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Ray Routhier

Portland Press Herald staff writer Ray Routhier will try anything. Once. During 20 years at the Press Herald he’s been equally attracted to stories that are unusually quirky and seemingly mundane. He’s taken rides on garbage trucks, sought out the mother of two rock stars, dug clams, raked blueberries, and spent time with the family of bedridden man who finds strength in music. Nothing too dangerous mind you, just adventurous enough to find the stories of real Mainers doing real cool things.

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Posted: January 27, 2016

Two new interactive exhibits at the Portland Science Center

Written by: Ray Routhier

Mainers will be able to see a moon rock, exercise like an astronaut, look through goggles that simulate the eyesight of a housefly and man the controls of a robotic platypus.

All in one place.

This eclectic mix of activities will be part of two new exhibits opening Friday at the Portland Science Center on Maine Wharf, off Commercial Street.

“SPACE: A Journey to Our Future” is an exhibit put together in collaboration with NASA and features 15 to 20 space-related artifacts ranging from a moon rock and piece of a meteorite to space suits, tools and the kind of exercise gear used by astronauts to keep in shape in zero gravity. The “Robot Zoo” exhibit, based on the book of the same name, features robotic replicas of a chameleon, a platypus and a fly, with levers and gears used to illustrate the complexity of these creatures.

The two traveling exhibits, organized by a company called Evergreen Exhibitions, are just the second and third exhibits to be hosted by the 6-month-old Portland Science Center and will be on view until mid-May. The center’s first exhibit, “Body Worlds,” was on view from September until early January.

The space exhibit is geared toward youngsters age 7 to 17, said Mark Greenberg of Evergreen Exhibitions, while “Robot Zoo” is aimed at children 4 and older.

Both exhibits have hands-on things for visitors. In “Robot Zoo,” people can push buttons to make the creatures move and see what, mechanically, creates the motion. So when the fly is commanded to flap its wings by a visitor, people will see the gears, levers and pistons needed to make that action possible.

“If the motion of these animals was done with gears and pistons, it would be very complex, but nature has done it in a very elegant way,” Greenberg said.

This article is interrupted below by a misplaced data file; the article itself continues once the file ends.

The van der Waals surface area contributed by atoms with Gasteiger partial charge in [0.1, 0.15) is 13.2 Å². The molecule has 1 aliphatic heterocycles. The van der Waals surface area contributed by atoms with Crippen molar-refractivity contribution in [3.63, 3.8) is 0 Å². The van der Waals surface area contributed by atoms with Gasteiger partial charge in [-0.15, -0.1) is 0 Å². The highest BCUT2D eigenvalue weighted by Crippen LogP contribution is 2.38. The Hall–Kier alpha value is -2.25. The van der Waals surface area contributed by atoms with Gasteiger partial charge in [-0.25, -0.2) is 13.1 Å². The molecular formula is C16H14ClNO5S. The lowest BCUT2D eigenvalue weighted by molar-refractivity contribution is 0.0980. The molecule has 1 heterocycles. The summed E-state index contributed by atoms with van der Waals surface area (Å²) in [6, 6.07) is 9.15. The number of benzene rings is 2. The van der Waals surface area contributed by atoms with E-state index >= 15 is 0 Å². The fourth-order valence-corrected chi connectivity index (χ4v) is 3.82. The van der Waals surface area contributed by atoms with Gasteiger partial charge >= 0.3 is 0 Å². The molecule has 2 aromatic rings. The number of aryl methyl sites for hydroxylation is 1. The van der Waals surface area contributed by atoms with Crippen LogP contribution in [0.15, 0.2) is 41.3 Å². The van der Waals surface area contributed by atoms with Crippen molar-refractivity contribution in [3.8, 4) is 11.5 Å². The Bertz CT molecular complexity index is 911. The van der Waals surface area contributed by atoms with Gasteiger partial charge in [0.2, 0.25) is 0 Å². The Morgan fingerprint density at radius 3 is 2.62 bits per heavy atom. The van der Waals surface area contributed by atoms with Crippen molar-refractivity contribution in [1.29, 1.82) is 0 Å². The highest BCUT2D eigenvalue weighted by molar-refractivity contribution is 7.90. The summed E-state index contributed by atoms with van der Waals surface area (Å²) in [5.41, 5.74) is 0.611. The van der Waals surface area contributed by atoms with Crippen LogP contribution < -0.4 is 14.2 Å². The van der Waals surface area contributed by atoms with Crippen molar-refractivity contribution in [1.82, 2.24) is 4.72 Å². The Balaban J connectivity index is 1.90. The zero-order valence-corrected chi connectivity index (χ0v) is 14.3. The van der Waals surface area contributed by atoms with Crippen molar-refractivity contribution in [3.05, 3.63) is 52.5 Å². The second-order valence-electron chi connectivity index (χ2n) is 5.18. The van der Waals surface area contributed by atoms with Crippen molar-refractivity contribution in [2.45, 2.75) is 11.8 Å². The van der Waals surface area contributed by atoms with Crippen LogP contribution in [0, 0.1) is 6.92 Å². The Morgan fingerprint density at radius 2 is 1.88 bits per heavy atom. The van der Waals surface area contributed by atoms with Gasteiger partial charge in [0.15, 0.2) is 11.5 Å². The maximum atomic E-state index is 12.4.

The robotic chameleon features a “tongue gun” that people activate with a joystick. Push the controls and the chameleon fires its a tongue at various targets and sticks to them. There is also a hide-and-seek game with a green screen, the kind TV meteorologists use. Kids wear coats that blend in with the video background so they can get a sense of what it’s like to blend in with their surroundings, as chameleons do.

Other activities include building an animal out of blocks and working with hinges and other mechanical devices in a body shop. There are goggles that let people get the same multi-lens view a fly gets, and there’s a swat test that measures how fast people can swat at a fly.

Another highlight of the “Robot Zoo” exhibit is an area where people can don sticky hand pads and climb up a sloped surface, sticking to it the way flies do. The Portland Science Center has also arranged for robotics clubs from local schools to create displays. In the space exhibit, people can touch pieces of the moon and Mars that have fallen to Earth and see a glass-encased rock that was actually taken from the surface of the moon by astronauts, Greenberg said. People can ride a sort of space exercise machine that goes around and around in a circle and is powered like a bicycle. It’s the type of equipment NASA is planning to use when, or if, they send astronauts on the very long trip to Mars, Greenberg said.

The space exhibit also includes an infrared telescope. People can step in front of it, and an image of their body appears on a screen with different colors marking temperature differences in their body.

“With all our exhibits, we hope they provide a spark for learning,” said Greenberg. “Not teaching lessons like in school, but motivating kids to hopefully continue exploring these things.”

Portland Science Center
WHERE: 68 Commercial St., Maine Wharf, Portland
WHEN: 9:30 a.m. to 5 p.m. Monday through Thursday; 9:30 a.m. to 6:30 p.m. Friday; 10 a.m. to 6:30 p.m. Saturday; 11 a.m. to 5 p.m. Sunday
HOW MUCH: $15.50 to $19.50
Two new exhibits open Friday and run until mid-May: “SPACE: A Journey to Our Future” and “Robot Zoo”

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